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US (LA): Listening session held on new farm bill
Organized by U.S. Rep. Ralph Abraham, R-Alto, the meeting was the first listening session in the region. The meeting brought together of agriculture leaders from government and industry to gather information to aid in crafting the 2018 Farm Bill.
Salassi, who heads the LSU College of Agriculture Agricultural Economics and Agribusiness department, spoke during the listening session’s first panel discussion with other governmental and state leaders, including Louisiana Department of Agriculture and Forestry Commissioner Mike Strain, state Senate Agriculture Committee Chairman Francis Thompson, D-Delhi, Louisiana Farm Bureau Federation President Ronnie Anderson, and state representatives John F. “Andy” Anders, D-Vidalia, and Charles R. “Bubba” Chaney, R-Rayville.
LSU AgCenter agricultural economist Mike Salassi (right) joins Louisiana agriculture experts in panel discussions on key issues to be considered in crafting the new 2018 farm bill during an agricultural listening session organized by U.S. Rep. Ralph Abraham. The meeting brought together about 200 agriculture leaders from across the state. Pictured with Salassi (from left) are state Senate Agriculture Committee Chairman Francis Thompson, D-Delhi, and Louisiana Farm Bureau Federation President Ronnie Anderson. Photo by Karol Osborne/LSU AgCenter
“Every dollar’s worth of agricultural income, whether from the market or farm programs, is spent two or three times in the economy, so it is important for a farm bill to keep rural communities viable,” Salassi said.
Abraham, who is Louisiana’s only member of the U.S. House Agriculture Committee, called agriculture our “thin green line,” important for national security, food security and economic security.
Salassi said the value of agriculture and forestry production in Louisiana varies from $10 billion to $13 billion, a revenue generated annually that does not include farm program payments.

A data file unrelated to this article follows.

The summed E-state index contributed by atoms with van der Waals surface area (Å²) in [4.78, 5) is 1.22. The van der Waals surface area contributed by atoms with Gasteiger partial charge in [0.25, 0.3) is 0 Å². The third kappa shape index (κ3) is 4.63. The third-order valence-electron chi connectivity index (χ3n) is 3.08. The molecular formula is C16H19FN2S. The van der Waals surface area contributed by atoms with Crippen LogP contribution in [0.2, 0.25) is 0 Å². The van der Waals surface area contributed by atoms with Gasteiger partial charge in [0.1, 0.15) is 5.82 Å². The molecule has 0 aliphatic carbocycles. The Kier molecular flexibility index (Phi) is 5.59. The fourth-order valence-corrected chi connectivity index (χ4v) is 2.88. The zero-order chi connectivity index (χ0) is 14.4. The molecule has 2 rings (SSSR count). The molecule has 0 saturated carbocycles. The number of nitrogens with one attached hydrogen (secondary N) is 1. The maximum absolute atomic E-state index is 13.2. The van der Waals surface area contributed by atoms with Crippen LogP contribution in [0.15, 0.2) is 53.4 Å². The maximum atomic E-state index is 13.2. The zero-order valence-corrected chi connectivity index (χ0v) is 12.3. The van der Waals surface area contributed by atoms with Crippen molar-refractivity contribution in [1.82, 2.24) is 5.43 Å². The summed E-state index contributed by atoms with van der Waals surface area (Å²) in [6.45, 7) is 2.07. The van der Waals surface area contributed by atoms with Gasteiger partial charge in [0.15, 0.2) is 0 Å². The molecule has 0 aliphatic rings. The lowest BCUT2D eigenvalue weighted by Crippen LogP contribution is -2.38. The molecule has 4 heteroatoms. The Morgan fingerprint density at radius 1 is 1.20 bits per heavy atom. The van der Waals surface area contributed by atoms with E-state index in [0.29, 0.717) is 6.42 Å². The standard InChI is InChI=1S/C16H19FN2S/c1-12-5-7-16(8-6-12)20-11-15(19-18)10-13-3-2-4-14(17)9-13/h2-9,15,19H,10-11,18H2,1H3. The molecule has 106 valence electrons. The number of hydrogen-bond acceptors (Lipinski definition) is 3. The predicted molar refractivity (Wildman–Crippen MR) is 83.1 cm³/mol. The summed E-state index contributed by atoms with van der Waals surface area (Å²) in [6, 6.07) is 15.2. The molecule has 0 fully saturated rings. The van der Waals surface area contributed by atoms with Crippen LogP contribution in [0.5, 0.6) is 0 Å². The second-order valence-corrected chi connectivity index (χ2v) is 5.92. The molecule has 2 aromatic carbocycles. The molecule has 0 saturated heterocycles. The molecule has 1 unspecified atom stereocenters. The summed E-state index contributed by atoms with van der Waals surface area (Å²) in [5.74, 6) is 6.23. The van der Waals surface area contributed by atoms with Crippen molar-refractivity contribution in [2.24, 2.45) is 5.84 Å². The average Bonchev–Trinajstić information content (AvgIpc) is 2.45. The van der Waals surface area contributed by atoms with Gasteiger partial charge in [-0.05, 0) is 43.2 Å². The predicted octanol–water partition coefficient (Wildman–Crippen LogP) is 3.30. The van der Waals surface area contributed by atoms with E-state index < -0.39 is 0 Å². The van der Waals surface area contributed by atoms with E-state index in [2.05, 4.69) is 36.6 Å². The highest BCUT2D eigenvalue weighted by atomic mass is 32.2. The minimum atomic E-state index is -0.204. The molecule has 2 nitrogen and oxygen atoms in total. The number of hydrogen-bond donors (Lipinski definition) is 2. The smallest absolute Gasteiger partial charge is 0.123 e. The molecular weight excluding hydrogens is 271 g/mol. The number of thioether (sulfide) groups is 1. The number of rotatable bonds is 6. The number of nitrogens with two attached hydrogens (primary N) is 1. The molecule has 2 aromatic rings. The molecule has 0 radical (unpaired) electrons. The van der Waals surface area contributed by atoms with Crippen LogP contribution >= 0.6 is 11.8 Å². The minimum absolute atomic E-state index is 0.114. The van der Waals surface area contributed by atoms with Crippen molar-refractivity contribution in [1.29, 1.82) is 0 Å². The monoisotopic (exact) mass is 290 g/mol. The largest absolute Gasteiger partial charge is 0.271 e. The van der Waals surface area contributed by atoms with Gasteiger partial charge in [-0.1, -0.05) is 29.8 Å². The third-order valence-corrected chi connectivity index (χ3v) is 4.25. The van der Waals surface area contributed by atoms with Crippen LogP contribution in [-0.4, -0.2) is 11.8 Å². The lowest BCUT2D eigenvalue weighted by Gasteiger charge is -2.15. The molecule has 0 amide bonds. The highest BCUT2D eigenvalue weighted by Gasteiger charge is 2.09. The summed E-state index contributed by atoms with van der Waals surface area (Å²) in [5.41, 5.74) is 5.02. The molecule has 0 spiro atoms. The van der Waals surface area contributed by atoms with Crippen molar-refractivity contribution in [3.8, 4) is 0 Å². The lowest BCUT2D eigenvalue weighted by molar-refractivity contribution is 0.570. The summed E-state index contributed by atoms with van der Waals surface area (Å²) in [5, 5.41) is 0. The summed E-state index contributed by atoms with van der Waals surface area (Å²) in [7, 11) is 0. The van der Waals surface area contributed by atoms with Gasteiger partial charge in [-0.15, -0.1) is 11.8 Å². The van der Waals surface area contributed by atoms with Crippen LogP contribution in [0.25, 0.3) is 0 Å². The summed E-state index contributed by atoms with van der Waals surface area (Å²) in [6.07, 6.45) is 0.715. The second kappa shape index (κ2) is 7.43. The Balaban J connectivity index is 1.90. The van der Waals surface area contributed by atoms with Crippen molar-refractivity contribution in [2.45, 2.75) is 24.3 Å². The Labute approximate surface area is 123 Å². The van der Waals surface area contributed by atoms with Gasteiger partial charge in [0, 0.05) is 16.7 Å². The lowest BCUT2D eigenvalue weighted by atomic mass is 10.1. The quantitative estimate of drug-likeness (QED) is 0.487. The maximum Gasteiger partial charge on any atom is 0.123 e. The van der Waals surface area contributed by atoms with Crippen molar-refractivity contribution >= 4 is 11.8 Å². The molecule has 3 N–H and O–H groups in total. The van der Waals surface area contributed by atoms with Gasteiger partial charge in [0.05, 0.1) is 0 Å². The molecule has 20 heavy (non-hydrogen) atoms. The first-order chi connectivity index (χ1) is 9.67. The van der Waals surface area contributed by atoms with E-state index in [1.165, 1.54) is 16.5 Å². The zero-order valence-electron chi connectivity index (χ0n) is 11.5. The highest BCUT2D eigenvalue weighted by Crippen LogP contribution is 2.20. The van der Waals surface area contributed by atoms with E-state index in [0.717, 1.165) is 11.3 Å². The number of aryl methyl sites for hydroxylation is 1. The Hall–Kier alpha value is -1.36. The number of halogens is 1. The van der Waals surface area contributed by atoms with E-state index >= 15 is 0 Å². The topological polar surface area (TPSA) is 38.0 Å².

Because the Louisiana agriculture sector is one of the most diverse in the country, Salassi called for greater flexibility in the new farm bill and added that any changes or provisions should not limit growers’ choices in how base acreage, specifically generic base acres, could be handled.
Salassi noted that improper comparisons are often used in evaluating farm program equity across commodities.
He explained that price loss coverage (PLC) reference prices are paid on 85 percent of base program acres, not planted acres, and on program yield, which is less than actual yield. Growers are paid on less than actual planted acres and less on actual production, so their effective support price is less than the stated reference price.
Salassi also identified several issues with analysts or groups using U.S. Department of Agriculture cost of production commodity estimates to represent growers’ production costs. The estimates do not include market and storage costs; labor expenses for meals, transportation and housing not directly related with field work; or grower income payments. “They represent sector costs and returns for all entities: producers, landlords and contractors,” he said.
“The relationship between the agricultural sector revenue and production cost is probably not the same as what growers face,” he said.
Abraham said the written testimonies given at the meeting will be highlighted and included in the House Agriculture Committee hearings. Hearings are currently underway, and Abraham expects the farm bill to be “on time, on target” for December 2018.
Source: LSU AgCenter (Karol B. Osborne)
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